SANTA FE — The general manager of KOB-TV on Thursday strongly denied allegations the Albuquerque network station colluded with Gov. Michelle Lujan Grisham’s campaign by providing questions in advance of a 2018 gubernatorial debate.
But Michelle Donaldson, KOB-TV’s vice president and general manager, said she took the allegations seriously and would fire any employees who might have acted on their own to unfairly benefit the governor’s campaign.
Republican Mark Ronchetti, a former KRQE-TV meteorologist who is running against Lujan Grisham in this year’s race for governor, had called on KOB-TV earlier Thursday to investigate leaked text messages posted to social media that appeared to include pre-approved debate questions.
He also called on the station to investigate whether questions for a debate between himself and Lujan Grisham that took place last month had been divulged in advance.
In addition, his campaign dispatched a mobile video billboard with the word “cheater” plastered over an image of the governor to outside the rally that President Joe Biden attended in Albuquerque on Thursday.
The apparent text messages including debate questions were posted to social media this week by Thomas Grover, an Albuquerque attorney.
Grover said in a Thursday interview he received the records anonymously and did not know who had received the text messages. He also said he had not altered the records in any way, that he believed them to be legitimate and that he had additional text messages that he had not yet posted.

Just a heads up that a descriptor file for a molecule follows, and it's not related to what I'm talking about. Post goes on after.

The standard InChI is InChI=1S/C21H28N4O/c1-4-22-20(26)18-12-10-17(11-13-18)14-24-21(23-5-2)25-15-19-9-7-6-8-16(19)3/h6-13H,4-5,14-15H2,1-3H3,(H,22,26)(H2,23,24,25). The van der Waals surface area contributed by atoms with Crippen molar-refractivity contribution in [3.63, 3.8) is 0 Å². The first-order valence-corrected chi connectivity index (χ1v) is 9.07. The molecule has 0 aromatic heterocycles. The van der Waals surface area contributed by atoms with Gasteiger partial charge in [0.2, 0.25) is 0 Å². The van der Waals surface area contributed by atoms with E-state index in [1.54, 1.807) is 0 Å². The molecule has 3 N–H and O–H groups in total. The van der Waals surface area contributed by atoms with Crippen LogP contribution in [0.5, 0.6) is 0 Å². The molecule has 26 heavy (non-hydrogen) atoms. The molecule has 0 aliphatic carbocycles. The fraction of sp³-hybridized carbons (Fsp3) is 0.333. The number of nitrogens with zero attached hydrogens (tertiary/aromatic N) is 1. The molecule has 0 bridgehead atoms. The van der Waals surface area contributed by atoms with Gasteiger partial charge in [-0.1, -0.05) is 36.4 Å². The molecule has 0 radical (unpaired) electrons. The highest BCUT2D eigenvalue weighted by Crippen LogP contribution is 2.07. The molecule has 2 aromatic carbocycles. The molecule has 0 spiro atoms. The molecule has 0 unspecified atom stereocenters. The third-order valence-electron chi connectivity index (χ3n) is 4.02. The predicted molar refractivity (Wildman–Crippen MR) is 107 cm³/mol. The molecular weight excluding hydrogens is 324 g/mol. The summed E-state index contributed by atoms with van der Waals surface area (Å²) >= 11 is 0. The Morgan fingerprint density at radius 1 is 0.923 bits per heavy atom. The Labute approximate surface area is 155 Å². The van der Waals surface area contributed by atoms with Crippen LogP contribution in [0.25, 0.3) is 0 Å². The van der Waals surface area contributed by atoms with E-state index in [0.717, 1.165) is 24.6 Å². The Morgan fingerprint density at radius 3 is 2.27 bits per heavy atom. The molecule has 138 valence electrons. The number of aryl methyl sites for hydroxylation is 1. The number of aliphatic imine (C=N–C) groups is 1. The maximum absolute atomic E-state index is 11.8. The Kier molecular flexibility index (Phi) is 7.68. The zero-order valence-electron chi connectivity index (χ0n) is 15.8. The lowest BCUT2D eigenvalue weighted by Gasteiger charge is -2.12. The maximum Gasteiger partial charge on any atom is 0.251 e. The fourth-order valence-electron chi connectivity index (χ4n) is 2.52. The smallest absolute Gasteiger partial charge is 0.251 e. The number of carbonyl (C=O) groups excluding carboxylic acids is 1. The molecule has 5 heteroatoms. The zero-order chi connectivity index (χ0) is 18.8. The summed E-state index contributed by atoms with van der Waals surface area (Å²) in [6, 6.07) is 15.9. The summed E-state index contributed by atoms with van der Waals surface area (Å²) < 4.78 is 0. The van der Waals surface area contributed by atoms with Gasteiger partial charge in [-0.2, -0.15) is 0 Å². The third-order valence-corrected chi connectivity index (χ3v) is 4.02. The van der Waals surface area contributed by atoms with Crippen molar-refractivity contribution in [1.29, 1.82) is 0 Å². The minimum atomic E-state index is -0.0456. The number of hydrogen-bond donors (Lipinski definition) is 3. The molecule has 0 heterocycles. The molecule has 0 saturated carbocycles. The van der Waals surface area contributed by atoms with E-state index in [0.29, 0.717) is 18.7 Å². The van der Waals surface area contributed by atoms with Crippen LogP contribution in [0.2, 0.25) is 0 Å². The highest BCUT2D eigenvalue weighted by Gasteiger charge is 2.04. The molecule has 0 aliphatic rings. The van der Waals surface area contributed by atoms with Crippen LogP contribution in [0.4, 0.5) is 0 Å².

In response to the postings, a spokeswoman for Lujan Grisham’s campaign did not say specifically Thursday whether the governor had seen or received any questions in advance of the debate, but accused Ronchetti of “cooking up bizarre and ridiculous conspiracy theories about Gov. Lujan Grisham’s 2018 victory.”
Meanwhile, KOB-TV general manager Donaldson asked the Ronchetti campaign and the recipient of the messages in question to provide additional evidence so that the station can “fully investigate these allegations and maintain our commitment to transparency and the high standards we have set for the people we serve in New Mexico.”
In a tweet, former KOB reporter Chris Ramirez said the messages in question appear to have been sent by a “disgruntled staffer” who is no longer with the station.
“That one person has eroded the trust that local journalists work to earn every day in this community,” said Ramirez, who now works as a communications manager for the University of New Mexico Health Sciences Center.